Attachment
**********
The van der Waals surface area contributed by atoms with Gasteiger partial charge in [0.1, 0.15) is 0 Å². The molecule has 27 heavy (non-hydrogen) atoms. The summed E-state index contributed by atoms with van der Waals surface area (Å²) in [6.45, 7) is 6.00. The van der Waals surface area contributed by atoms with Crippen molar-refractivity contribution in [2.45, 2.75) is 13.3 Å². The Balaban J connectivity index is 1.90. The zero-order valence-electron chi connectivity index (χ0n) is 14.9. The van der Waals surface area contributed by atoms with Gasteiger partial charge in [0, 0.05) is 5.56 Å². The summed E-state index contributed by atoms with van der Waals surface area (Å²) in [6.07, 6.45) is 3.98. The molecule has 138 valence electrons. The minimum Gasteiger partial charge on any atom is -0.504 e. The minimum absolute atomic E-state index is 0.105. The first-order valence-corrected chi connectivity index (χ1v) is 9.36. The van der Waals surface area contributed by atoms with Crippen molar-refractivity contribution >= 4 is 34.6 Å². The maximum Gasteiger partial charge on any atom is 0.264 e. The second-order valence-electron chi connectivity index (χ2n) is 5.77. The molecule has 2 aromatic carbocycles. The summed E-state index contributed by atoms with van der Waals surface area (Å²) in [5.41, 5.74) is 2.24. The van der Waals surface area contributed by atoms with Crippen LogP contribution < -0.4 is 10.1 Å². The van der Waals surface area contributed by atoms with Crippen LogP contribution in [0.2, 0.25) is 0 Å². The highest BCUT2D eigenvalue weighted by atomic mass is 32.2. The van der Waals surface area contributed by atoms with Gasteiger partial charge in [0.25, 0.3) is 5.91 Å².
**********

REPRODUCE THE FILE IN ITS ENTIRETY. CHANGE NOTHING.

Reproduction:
The van der Waals surface area contributed by atoms with Gasteiger partial charge in [0.1, 0.15) is 0 Å². The molecule has 27 heavy (non-hydrogen) atoms. The summed E-state index contributed by atoms with van der Waals surface area (Å²) in [6.45, 7) is 6.00. The van der Waals surface area contributed by atoms with Crippen molar-refractivity contribution in [2.45, 2.75) is 13.3 Å². The Balaban J connectivity index is 1.90. The zero-order valence-electron chi connectivity index (χ0n) is 14.9. The van der Waals surface area contributed by atoms with Gasteiger partial charge in [0, 0.05) is 5.56 Å². The summed E-state index contributed by atoms with van der Waals surface area (Å²) in [6.07, 6.45) is 3.98. The molecule has 138 valence electrons. The minimum Gasteiger partial charge on any atom is -0.504 e. The minimum absolute atomic E-state index is 0.105. The first-order valence-corrected chi connectivity index (χ1v) is 9.36. The van der Waals surface area contributed by atoms with Crippen molar-refractivity contribution >= 4 is 34.6 Å². The maximum Gasteiger partial charge on any atom is 0.264 e. The second-order valence-electron chi connectivity index (χ2n) is 5.77. The molecule has 2 aromatic carbocycles. The summed E-state index contributed by atoms with van der Waals surface area (Å²) in [5.41, 5.74) is 2.24. The van der Waals surface area contributed by atoms with Crippen LogP contribution < -0.4 is 10.1 Å². The van der Waals surface area contributed by atoms with Crippen LogP contribution in [0.2, 0.25) is 0 Å². The highest BCUT2D eigenvalue weighted by atomic mass is 32.2. The van der Waals surface area contributed by atoms with Gasteiger partial charge in [0.25, 0.3) is 5.91 Å².